Jericho author Ellen Meister has written the darkly comic “Take...

Jericho author Ellen Meister has written the darkly comic “Take My Husband.” Credit: Hy Goldberg

TAKE MY HUSBAND by Ellen Meister (MIRA, 372 pp., $16.99)

"Take My Husband," the eighth novel from Jericho author Ellen Meister, is a comic suburban noir full of locations and references local readers will enjoy, not least of which is the appearance of this very newspaper as a key element in a murder plot.

The story opens in the Trader Joe's on South Oyster Bay Road. As is common nowadays, several older people are toiling away at what should be a young person's job, and among them is weary Laurel Applebaum, 52. She is finally getting off work after a long day on her feet when her phone rings. No doubt it's her codependent, overweight, bored and boring husband, Doug, who's been home sucking down snacks and watching television ever since his toy and novelty store went belly up. He's likely having "one of his inane emergencies, like running out of chocolate-covered almonds."

But the voice on the phone is calling from Plainview Hospital asking Laurel if she is Douglas Applebaum's next of kin. He's been in a car accident.

Assuming the worst, Laurel spends the drive to the hospital imagining what her life will be like with Doug gone. As she considers his huge life insurance policy, as she imagines her beloved son and pregnant daughter-in-law flying in from the West Coast to comfort her, as she realizes she'll finally be able to get a dog, Laurel finds herself feeling that perhaps widowhood won't be so bad. In fact, she's so sold on the idea that by the time she sees that her husband is alive and well with nothing more than a little boo-boo on his forehead, she's downright disappointed. And then the first words out of his mouth are "Did you bring me a snack?"

By the next morning, Laurel's starting to wonder if maybe it wouldn't be best to approach Doug's death more proactively. Interestingly, her closest friend at work, a 75-year-old man named Charlie whom Laurel thinks of as "a cross between Kris Kringle and the philosophical deathbed guy from /Tuesdays With Morrie,' " seems sympathetic to this idea, suggesting maybe Laurel really doesn't need to take such good care of her husband.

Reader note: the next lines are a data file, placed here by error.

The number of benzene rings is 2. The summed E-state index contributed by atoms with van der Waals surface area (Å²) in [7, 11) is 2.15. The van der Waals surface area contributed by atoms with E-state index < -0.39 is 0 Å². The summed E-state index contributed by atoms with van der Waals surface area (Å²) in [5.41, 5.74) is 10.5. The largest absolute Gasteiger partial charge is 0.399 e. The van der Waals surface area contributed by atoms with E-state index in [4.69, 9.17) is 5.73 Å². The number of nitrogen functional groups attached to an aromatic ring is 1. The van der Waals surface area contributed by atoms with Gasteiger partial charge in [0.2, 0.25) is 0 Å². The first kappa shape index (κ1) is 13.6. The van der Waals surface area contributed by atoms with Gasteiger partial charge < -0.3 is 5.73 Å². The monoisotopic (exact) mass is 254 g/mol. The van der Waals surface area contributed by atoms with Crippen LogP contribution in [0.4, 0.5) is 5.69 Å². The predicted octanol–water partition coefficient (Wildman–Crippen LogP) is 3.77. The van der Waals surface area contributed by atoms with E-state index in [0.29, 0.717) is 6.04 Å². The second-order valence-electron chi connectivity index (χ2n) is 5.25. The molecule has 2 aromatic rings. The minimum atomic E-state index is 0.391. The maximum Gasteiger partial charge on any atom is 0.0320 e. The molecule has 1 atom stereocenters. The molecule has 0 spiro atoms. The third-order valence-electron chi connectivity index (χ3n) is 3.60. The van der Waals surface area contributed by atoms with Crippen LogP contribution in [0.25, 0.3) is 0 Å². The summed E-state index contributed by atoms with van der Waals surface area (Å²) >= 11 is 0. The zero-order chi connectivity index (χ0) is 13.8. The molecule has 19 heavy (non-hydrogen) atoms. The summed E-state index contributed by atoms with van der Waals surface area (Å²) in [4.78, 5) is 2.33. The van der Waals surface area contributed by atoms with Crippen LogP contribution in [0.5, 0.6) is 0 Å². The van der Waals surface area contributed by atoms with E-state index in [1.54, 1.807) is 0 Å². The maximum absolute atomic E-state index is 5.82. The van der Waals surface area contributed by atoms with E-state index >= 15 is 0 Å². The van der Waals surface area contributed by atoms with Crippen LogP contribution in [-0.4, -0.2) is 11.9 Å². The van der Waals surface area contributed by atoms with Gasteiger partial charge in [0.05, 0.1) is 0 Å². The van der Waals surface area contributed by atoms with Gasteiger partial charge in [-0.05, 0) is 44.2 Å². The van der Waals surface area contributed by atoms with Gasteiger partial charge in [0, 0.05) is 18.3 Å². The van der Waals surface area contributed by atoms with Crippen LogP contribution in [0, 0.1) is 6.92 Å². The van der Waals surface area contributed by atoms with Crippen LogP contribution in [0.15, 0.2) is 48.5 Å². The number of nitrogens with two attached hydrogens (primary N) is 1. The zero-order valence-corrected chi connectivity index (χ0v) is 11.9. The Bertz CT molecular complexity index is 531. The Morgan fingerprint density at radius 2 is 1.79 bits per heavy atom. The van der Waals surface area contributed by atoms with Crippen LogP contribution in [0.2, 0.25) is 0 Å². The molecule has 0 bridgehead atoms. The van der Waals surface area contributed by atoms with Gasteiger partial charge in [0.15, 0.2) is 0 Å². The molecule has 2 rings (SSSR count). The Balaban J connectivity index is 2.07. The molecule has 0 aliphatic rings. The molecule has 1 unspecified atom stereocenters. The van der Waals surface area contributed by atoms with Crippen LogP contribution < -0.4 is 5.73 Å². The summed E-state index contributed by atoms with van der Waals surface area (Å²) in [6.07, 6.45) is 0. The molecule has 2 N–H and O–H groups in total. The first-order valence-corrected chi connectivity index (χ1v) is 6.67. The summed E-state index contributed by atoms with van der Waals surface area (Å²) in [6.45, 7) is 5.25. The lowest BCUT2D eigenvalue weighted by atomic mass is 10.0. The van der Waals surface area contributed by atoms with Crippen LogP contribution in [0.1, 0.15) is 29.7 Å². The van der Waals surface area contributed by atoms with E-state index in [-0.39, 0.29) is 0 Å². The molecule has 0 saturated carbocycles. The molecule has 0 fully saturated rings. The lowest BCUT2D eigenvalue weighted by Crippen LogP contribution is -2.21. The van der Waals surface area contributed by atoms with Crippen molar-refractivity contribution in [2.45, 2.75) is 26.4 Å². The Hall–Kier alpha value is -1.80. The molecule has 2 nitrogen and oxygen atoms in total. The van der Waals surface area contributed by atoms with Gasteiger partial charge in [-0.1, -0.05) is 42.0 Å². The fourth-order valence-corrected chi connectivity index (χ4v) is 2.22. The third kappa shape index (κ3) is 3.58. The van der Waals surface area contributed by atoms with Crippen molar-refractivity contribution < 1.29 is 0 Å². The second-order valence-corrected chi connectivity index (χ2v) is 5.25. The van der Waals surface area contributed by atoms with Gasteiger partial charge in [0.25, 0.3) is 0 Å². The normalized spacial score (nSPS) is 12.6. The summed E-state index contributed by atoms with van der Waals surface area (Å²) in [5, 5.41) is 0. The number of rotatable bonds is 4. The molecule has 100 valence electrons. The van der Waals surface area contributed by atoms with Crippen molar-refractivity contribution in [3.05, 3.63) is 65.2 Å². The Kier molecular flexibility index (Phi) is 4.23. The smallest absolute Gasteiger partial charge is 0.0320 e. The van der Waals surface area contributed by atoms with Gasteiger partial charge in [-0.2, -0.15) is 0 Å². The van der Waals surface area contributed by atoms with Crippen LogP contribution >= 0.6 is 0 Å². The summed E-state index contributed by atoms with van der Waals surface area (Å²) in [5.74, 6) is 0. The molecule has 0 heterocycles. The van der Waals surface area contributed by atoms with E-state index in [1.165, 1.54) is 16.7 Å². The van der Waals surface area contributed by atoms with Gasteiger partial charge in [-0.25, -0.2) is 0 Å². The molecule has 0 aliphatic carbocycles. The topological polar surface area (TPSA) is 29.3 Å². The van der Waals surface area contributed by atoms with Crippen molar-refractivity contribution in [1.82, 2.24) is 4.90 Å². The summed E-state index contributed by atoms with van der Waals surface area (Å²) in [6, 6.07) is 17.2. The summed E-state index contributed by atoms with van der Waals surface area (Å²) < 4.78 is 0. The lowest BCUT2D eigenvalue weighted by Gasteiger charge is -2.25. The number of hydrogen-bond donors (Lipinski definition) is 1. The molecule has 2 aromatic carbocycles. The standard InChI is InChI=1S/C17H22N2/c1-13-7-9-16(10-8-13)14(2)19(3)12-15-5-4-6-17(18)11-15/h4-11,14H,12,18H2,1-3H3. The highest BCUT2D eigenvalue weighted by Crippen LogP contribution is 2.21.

When weeks of messing with Doug's medications doesn't seem to be doing the trick, Laurel stumbles on another plan while power-walking with her best friend, Monica. Though Monica's Long Island accent is so strong "it sounded like it was still on the Belt Parkway on its way from Brooklyn," she lives in a fancy condo complex in Woodbury that's filled with divorcees. The two friends are steaming along with Monica's bichon frise at their heels when they run into Roxanne Cardinali. She tells them she just read an article in Newsday reporting the death of anesthesiologist Danny Weinstein, a gorgeous, fit, happily married man who got hantavirus from breathing the fumes from mouse poop while cleaning his basement.

Laurel rushes home to go through the recycling bin and there it is: Hantavirus Kills 38-Year-Old Bridgehampton Man. There's no treatment, no cure — it's too good to be true. She'll need mice, of course, and she'll have to find a way to get Doug off the couch and onto his feet scouring the basement, but hey, where there's a will there's a way.

Many twists and turns follow, perhaps a few more than would be ideal, but Meister's comedic gifts keep the pages turning even when the plot slows down. Doug's sister, Abby, a holier-than-thou buttinsky with a license plate that says NAMST A, is perfectly rendered, and one of the sweeter aspects of the book is the tender relationship between Laurel and her mother, Joan, an agoraphobic who obsessively collects dolls. Both of these women and a raft of other characters, including a loudmouth macaw named Bob, attend Laurel's benighted Thanksgiving gathering, a hilarious high point of the novel.

Bob is a supersmart bird, learning phrases quickly and seeming to actually understand what he is saying. Unfortunately the phrase he latches onto at the holiday meal is Doug's explosive, expletive-laden question asking who Luke is?

That's a good question, Doug. Luke is a regular Trader Joe's customer who's putting a smile on your wife's face every time he comes into the store, turning up the heat on her dastardly plans for you.

And to find out any more than that, you'll have to read the book.

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